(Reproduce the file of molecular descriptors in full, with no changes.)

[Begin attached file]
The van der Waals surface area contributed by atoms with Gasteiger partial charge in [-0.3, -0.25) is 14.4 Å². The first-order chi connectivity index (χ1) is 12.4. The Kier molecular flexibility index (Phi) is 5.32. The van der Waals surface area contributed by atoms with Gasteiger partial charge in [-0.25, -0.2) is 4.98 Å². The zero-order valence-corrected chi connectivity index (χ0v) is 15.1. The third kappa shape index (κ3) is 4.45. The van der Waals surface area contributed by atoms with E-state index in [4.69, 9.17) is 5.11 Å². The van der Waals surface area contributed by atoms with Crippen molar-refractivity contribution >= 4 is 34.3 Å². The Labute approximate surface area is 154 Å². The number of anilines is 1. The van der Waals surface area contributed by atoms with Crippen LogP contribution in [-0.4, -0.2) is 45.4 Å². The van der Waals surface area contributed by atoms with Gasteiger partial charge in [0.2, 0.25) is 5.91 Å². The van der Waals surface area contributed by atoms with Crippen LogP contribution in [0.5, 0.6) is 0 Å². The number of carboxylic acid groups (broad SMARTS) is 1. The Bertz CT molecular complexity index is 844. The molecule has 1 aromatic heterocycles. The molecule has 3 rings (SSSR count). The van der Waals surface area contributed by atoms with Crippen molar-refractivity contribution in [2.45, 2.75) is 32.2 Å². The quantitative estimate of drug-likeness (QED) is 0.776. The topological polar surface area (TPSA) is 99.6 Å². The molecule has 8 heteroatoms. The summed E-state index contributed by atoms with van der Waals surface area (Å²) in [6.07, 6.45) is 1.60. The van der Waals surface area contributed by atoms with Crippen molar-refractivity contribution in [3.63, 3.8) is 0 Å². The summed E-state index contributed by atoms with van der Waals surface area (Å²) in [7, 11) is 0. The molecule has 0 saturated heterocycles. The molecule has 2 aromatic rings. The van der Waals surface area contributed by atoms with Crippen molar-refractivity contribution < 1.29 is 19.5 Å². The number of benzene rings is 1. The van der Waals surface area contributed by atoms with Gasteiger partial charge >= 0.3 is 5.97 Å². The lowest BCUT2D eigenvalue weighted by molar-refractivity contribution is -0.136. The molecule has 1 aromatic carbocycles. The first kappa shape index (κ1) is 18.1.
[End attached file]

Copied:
The van der Waals surface area contributed by atoms with Gasteiger partial charge in [-0.3, -0.25) is 14.4 Å². The first-order chi connectivity index (χ1) is 12.4. The Kier molecular flexibility index (Phi) is 5.32. The van der Waals surface area contributed by atoms with Gasteiger partial charge in [-0.25, -0.2) is 4.98 Å². The zero-order valence-corrected chi connectivity index (χ0v) is 15.1. The third kappa shape index (κ3) is 4.45. The van der Waals surface area contributed by atoms with E-state index in [4.69, 9.17) is 5.11 Å². The van der Waals surface area contributed by atoms with Crippen molar-refractivity contribution >= 4 is 34.3 Å². The Labute approximate surface area is 154 Å². The number of anilines is 1. The van der Waals surface area contributed by atoms with Crippen LogP contribution in [-0.4, -0.2) is 45.4 Å². The van der Waals surface area contributed by atoms with Gasteiger partial charge in [0.2, 0.25) is 5.91 Å². The van der Waals surface area contributed by atoms with Crippen LogP contribution in [0.5, 0.6) is 0 Å². The number of carboxylic acid groups (broad SMARTS) is 1. The Bertz CT molecular complexity index is 844. The molecule has 1 aromatic heterocycles. The molecule has 3 rings (SSSR count). The van der Waals surface area contributed by atoms with Crippen molar-refractivity contribution in [2.45, 2.75) is 32.2 Å². The quantitative estimate of drug-likeness (QED) is 0.776. The topological polar surface area (TPSA) is 99.6 Å². The molecule has 8 heteroatoms. The summed E-state index contributed by atoms with van der Waals surface area (Å²) in [6.07, 6.45) is 1.60. The van der Waals surface area contributed by atoms with Crippen molar-refractivity contribution in [3.63, 3.8) is 0 Å². The summed E-state index contributed by atoms with van der Waals surface area (Å²) in [7, 11) is 0. The molecule has 0 saturated heterocycles. The molecule has 2 aromatic rings. The van der Waals surface area contributed by atoms with Crippen molar-refractivity contribution < 1.29 is 19.5 Å². The number of benzene rings is 1. The van der Waals surface area contributed by atoms with Gasteiger partial charge >= 0.3 is 5.97 Å². The lowest BCUT2D eigenvalue weighted by molar-refractivity contribution is -0.136. The molecule has 1 aromatic carbocycles. The first kappa shape index (κ1) is 18.1.